Crews set girders on bridge

Crews set girders on the northbound SH 121 to westbound SH 114 direct connector bridge, which opened in spring 2013.

NorthGate made several state-of-the-art advancements on the DFW Connector project, contributing to the project’s success. One such advancement was the use of Intelligent Compaction (IC), which NorthGate employed as a quality/process control method to ensure the achievement of uniform compaction throughout the fill sections. Two types of IC were employed on the project: Initially, the Compaction Meter Value (CMV) method was used; however, due to the depth of investigation and allowable compaction lift thickness, the team decided to switch to Machine Drive Power (MDP). These IC techniques provided an added benefit of no longer requiring an inspector to randomly select areas for testing, saving manhours and increasing project safety.

Another state-of-the-art approach NorthGate employed on the project was the use of telematics, which involved the transmission of fleet information via the Internet. This technology aided fleet management on the project, improving safety and efficiency by monitoring equipment availability to optimize usage. Telematics also provided accurate equipment diagnostics, and by monitoring such aspects as excess vehicle idling NorthGate was able to reduce operating times of vehicles, leading to lower fuel costs, reduced equipment down-time and maintenance costs, and minimizing its carbon footprint.

NorthGate utilized several other innovative construction techniques in the successful completion of the project, including a field mobility system in which foremen were given wireless laptop computers to update project plans and conduct paperwork in the field; 4D modeling to link 3D design with the project construction schedule, allowing the team to see and understand the sequence of construction activities in real time; an Integrated Material Tracking System to electronically integrate a buyer with suppliers and haulers to streamline the distribution of bulk materials; and wireless paving systems utilizing GPS technology to achieve better accuracy and provide a safer work environment for the paving crews.

Along with careful planning, effective communication and innovative construction techniques, NorthGate’s performance on the DFW Connector project stood out due to its sensitivity to the environment and surroundings. NorthGate implemented several programs that have now become the standard for future TxDOT projects, including employing an on-site concrete batch plant and concrete crusher, and recycling of old rebar. The batch plant and crusher reduced fuel emissions and trucking costs by having the material on-site, and the rebar was recycled by a Texas-based plant for reuse on the new highway system. NorthGate also realized environmental benefits by using an on-site equipment maintenance facility, leading to fewer spills and leaks, lowered air emissions for the area, and increased fuel efficiency. This facility led to the naming of the construction site as the first in the world to reach “World Class” status by the Corporate Caterpillar Assessment Team.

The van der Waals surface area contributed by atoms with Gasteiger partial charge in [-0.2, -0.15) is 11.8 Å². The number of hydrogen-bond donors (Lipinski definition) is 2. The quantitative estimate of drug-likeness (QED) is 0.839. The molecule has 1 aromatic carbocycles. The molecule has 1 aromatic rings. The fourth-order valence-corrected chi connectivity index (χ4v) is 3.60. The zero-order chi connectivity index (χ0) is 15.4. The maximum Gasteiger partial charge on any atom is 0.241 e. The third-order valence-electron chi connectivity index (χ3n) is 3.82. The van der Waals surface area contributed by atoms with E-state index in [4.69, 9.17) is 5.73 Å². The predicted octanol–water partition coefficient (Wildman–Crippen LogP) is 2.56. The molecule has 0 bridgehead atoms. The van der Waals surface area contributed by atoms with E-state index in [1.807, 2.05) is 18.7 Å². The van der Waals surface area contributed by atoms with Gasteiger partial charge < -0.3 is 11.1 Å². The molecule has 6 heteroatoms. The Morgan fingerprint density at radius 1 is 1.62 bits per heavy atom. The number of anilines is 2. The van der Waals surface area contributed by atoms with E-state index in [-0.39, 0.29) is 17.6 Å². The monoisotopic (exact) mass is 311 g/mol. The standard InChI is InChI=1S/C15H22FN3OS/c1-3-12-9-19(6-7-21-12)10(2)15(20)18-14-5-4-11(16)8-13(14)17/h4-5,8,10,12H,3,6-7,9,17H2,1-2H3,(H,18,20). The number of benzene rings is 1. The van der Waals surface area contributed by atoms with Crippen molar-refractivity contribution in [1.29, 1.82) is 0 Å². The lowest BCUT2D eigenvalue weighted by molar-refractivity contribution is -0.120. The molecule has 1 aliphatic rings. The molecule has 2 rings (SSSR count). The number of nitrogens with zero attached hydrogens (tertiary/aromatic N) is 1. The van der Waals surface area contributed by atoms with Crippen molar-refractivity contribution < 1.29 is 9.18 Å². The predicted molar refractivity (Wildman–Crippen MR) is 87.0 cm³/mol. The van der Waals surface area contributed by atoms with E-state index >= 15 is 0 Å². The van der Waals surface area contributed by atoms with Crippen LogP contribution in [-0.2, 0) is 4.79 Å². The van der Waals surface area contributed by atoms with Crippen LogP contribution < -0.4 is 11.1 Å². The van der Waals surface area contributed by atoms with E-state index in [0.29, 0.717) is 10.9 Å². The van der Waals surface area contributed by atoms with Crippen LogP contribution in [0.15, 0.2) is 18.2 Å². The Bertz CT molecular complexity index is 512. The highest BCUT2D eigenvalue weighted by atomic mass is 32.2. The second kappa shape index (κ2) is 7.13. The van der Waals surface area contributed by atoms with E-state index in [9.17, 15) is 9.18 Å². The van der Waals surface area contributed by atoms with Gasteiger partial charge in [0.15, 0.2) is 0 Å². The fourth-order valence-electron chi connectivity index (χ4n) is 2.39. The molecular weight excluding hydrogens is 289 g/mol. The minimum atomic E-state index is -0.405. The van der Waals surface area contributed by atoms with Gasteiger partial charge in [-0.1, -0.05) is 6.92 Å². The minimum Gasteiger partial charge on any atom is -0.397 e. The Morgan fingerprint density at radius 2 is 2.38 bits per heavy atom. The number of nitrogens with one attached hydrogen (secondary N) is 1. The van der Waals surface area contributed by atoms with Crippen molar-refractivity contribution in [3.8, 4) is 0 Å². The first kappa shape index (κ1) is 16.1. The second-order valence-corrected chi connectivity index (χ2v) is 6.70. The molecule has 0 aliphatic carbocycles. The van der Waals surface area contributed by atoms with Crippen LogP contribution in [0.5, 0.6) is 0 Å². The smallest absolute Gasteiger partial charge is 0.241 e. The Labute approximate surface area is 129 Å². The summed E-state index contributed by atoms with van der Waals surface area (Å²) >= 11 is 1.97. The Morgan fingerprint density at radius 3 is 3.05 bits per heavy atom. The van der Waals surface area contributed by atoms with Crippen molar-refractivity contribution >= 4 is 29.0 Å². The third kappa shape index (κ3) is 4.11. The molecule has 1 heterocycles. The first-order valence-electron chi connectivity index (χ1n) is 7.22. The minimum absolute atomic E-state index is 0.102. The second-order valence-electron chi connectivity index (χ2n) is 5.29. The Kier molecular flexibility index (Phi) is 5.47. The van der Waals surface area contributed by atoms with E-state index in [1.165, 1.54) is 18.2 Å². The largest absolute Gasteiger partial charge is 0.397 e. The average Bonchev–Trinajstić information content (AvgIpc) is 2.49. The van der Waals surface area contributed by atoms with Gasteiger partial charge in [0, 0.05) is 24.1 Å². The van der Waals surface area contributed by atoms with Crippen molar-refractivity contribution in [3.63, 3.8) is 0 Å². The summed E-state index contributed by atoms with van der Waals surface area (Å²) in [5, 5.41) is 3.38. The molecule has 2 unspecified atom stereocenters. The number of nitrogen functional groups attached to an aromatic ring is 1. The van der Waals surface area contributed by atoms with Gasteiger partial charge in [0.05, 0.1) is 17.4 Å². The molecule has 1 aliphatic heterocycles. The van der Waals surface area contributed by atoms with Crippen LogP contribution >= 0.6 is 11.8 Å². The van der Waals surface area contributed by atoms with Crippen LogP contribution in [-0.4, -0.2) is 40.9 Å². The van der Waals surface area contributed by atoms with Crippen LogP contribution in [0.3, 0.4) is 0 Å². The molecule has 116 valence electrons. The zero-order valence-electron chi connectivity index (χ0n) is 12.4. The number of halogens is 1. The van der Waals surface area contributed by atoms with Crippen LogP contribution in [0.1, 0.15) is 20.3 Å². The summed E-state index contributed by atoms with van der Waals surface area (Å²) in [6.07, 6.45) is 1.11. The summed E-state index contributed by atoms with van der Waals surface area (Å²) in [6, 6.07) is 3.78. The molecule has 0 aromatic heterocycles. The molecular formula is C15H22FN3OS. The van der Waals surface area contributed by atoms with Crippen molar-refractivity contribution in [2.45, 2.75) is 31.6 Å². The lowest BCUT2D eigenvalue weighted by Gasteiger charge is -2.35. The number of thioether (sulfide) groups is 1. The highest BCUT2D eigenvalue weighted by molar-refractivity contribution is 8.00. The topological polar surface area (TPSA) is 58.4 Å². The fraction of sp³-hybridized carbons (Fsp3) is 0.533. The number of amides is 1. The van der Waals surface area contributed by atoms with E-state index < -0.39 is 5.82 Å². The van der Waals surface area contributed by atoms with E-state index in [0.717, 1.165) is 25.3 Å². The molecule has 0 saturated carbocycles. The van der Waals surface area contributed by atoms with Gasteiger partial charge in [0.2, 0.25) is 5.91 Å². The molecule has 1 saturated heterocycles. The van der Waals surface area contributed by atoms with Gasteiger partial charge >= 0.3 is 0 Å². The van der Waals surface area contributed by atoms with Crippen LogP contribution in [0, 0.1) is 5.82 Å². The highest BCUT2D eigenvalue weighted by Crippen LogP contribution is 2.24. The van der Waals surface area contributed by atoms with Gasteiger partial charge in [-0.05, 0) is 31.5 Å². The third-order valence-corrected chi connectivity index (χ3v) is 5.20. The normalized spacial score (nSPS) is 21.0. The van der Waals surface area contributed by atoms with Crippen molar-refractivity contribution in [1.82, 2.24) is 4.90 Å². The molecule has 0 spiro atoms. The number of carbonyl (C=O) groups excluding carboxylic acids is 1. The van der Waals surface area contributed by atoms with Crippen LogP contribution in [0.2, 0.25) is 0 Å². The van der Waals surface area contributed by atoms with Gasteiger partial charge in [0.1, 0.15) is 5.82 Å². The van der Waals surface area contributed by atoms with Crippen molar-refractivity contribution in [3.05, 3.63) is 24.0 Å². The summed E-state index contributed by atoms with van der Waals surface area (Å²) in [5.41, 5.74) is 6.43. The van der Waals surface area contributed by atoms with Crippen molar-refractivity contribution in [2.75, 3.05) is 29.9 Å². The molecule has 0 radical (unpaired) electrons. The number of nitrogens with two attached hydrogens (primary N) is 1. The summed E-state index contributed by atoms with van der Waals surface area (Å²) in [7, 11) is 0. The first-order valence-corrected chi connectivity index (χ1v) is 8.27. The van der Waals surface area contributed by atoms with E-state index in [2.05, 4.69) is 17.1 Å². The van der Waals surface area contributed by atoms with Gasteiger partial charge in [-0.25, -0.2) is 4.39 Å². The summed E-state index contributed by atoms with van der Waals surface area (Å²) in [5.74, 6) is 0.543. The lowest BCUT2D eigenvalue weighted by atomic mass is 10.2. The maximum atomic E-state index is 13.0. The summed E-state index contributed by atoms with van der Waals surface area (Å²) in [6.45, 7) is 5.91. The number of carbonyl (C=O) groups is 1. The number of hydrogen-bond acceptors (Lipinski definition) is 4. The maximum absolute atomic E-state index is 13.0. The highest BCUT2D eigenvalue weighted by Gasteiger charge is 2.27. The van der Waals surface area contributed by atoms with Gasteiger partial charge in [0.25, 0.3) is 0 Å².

As an example of its awareness of the wildlife in the area, NorthGate changed construction designs to protect riparian habitats and preserve six acres of local wetlands. In addition, prior to all bridge demolitions and tree clearings crews inspected for active bird nests. Several dozen nests were identified and protected until the birds safely departed. And in addition to improving traffic flow for local commuters, the project provided a beautiful landscape and entryway to the local communities with the planting of over 50,000 native plants and wildflowers, including the beloved Texas state flower, the Bluebonnet. All told, NorthGate recycled over 1 million tons of material, had a 95 percent recycling rate, and completed the project without a single environmental violation.

With more than 1,000 employees and 100 subcontractors, the DFW Connector was more than just a big construction project; it put many Texans to work, helping to provide for their families. This, in addition to the innovative techniques employed and extensive environmental mitigation efforts, led AGC of America to award it with a 2014 Alliant Build America Award in the category of Design-Build Highway & Transportation. With all of the new traffic lanes, frontage roads and connector ramps, the circuit is no longer overloaded. Thanks to this new path of least resistance, commuters in Grapevine Texas are spending less time in their cars, and more time with their families